We may or may not have mentioned before that we enjoy cooking for others as much as we enjoy it for ourselves. We’ve made a habit of cooking food for new parents we know, either by taking over their kitchen for a meal or dropping off batches of food.
One of our neighbors recently had a baby, and they’re similarly focused on eating real food. We did what we do best and took them a batch of this soup after they came home from the hospital. The next day, while out walking our dog, their oldest son ran up to the fence and said, “I really liked your soup!” With eight nieces and nephews, I know how hard it can be to get kids to eat. So, unsolicited praise must mean we did something right!
Just this weekend we made another batch for ourselves, and froze more than half of it. As we look forward to our own baby’s birth in June, we are slowly planning ahead for the inevitable weeks of exhaustion that will follow bringing the baby home. Batch cooking now will save us time and money in the future. We hope you’ll like this soup as much as we and our neighbors do.
We have had some pretty cold and dreary weather lately, and this kind of weather always causes me to crave soup. This weekend, Brent was eager to experiment with something new. Brent discovered Solyanka, a spicy and sour soup that originates from Russia but is also popular in Germany and former Eastern Block countries.
Solyanka is traditionally prepared in three different varieties: meat, fish, or mushroom. When Brent shared our recipe development with our friend Russ, who you might know as The Domestic Man, his first question was “Meat, fish, or mushroom?” As someone who specializes in recreating traditional recipes, it was no surprise to us that he was already familiar.
We have more than a handful of Brussels sprouts recipes. But, we love them so much, we’re always looking for creative ways to make them. A couple of weeks before Thanksgiving, Brent’s mom saw a Brussels sprouts slaw at Wegmans and told us about it. We agreed that it was an interesting idea, but there were a few ingredients we wouldn’t usually incorporate into our cooking. So I took the premise and made my own, fall-inspired salad. We served it as part of our Thanksgiving dinner and it was a unique and refreshing vegetable on the plate. We hope you enjoy it as much as we did!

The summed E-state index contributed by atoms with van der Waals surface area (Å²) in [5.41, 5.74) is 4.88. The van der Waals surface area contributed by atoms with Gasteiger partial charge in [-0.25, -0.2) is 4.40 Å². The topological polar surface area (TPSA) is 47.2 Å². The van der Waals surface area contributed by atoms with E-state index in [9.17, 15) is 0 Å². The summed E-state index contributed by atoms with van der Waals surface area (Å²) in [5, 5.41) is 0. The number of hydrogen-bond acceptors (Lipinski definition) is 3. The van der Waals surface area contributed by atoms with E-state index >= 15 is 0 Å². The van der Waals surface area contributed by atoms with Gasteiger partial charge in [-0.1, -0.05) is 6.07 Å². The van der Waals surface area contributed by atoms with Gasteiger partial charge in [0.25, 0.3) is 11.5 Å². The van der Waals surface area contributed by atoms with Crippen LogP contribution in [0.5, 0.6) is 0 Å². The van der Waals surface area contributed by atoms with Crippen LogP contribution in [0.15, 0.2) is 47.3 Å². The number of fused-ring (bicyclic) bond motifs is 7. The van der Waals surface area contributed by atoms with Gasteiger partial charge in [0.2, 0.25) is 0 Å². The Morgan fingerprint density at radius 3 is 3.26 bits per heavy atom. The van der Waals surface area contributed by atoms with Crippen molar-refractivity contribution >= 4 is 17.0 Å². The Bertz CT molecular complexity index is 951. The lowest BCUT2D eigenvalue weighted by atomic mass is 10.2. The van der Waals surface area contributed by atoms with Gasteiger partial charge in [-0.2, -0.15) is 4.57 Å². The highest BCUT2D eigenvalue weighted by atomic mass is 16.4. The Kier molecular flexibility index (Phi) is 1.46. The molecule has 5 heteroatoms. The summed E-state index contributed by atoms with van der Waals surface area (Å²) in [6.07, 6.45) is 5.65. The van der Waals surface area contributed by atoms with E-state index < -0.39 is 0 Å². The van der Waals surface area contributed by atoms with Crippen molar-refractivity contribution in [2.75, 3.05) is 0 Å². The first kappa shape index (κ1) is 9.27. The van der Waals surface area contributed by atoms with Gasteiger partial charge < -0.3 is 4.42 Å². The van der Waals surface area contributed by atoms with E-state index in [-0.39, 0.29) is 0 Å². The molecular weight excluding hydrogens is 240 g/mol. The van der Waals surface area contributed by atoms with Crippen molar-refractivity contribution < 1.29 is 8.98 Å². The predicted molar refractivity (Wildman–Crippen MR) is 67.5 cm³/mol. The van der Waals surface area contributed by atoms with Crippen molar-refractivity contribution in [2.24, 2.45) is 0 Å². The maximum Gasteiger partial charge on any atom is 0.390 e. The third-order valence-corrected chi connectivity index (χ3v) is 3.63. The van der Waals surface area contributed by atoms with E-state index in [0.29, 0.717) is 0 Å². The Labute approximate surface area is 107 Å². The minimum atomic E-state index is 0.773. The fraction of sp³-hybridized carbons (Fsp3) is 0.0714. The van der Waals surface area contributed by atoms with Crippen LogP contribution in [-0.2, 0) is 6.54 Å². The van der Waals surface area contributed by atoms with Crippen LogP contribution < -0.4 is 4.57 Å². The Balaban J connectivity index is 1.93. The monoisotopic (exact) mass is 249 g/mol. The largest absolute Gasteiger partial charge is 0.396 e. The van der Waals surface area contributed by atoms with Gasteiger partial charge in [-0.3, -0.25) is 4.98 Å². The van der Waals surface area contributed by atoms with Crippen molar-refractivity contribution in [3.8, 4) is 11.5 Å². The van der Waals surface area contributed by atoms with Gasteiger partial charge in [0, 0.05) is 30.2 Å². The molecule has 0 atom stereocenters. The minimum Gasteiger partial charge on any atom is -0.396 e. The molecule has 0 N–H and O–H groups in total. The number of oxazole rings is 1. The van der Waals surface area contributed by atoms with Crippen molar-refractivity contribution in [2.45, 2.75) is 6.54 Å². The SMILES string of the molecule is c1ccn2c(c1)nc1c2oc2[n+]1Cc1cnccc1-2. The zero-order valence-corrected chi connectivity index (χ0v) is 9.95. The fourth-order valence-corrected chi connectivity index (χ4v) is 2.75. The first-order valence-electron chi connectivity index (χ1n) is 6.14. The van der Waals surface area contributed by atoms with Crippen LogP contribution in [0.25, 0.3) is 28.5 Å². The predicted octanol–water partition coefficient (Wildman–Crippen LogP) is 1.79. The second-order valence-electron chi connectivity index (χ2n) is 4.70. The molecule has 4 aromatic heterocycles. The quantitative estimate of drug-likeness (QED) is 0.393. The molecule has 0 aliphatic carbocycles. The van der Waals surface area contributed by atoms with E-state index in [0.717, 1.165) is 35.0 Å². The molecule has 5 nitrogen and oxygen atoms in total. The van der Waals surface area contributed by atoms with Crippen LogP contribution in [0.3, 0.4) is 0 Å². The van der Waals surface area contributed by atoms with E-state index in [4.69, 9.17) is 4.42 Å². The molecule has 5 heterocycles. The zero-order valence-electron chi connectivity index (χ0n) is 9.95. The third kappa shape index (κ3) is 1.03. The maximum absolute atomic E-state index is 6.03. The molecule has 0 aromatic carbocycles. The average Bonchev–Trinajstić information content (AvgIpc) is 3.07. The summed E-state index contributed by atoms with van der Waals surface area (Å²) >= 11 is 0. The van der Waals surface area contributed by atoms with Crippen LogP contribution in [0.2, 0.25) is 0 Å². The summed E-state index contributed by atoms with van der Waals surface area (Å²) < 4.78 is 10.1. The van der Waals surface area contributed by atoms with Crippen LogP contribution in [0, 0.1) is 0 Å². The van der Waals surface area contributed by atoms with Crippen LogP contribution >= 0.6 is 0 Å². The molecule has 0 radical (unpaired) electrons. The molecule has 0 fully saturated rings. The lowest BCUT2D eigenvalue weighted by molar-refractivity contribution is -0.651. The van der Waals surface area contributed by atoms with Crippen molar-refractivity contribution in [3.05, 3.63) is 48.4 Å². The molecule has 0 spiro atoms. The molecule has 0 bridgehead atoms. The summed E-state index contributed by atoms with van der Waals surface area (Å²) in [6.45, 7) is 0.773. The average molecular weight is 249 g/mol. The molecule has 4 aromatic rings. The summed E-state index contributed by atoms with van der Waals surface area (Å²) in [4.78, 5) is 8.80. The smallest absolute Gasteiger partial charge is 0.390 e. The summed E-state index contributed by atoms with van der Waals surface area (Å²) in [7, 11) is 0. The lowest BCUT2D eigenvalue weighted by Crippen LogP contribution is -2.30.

It’s the week after Thanksgiving, and we find ourselves with a refrigerator bursting at the seams, as we often do. This year was unique because we spent the whole weekend fighting and slowly recovering from a fairly nasty head cold. We were in and out of fever, but more importantly congested and exhausted for almost a full week.
To try and combat feeling run down, Heather was really hankering for pho. This Vietnamese soup has a reputation for having healing powers (for illness as well as hangover), and is something I’ve never actually experienced at a restaurant. We decided to create our own version of the show Chopped, and make pho with the leftovers in the house and our pantry. We didn’t even go out to find noodles or a noodle replacement, and instead added extra bean sprouts. Feel free to add your favorite noodle of choice.
We made our turkey broth with the carcass of the turkey, 2 Tbsp of apple cider vinegar, a bay leaf, and 1/2 tsp of sea salt. We put the carcass in a stock pot and covered with water and boiled for 16 hours. If this is too much time, or you no longer have your bird, feel free to buy stock from the store—just be sure to read the label!
Psst: Holiday specials are going on now. A link to learn more is at the bottom of this post.
Who am I to become a Beautycounter Consultant? Let’s be honest…
I am not a make-up person. I’m not even a skin care person. I’ve been very fortunate to have good skin my whole life and, perhaps because of that, I’ve always been lazy about skin care and make-up.
OK. OK. There is one thing I won’t leave the house without—mascara. But that’s it. Literally. I go to work most days with nothing but mascara on. I carry a chapstick or sheer lip gloss for when I’m feeling fancy.
I think “sales” is a dirty word. Or, well, I used to think that, and some days I still do. When I think of sales, I think of the overly happy lotion lady at the mall who chases you for a few feet as you pass their stand and the flood insurance salesman who swears you need his product even though there hasn’t been a flood in your area for 1,000 years.
Yes, I realize these are exaggerations. I know that, logically. But whatever impressions I felt as a child or teenager were emotional, visceral even. They have stuck with me and despite my efforts to think rationally about these sorts of things, the emotions color my perceptions at least a little bit.
So, again, why on earth would I become a Beautycounter Consultant?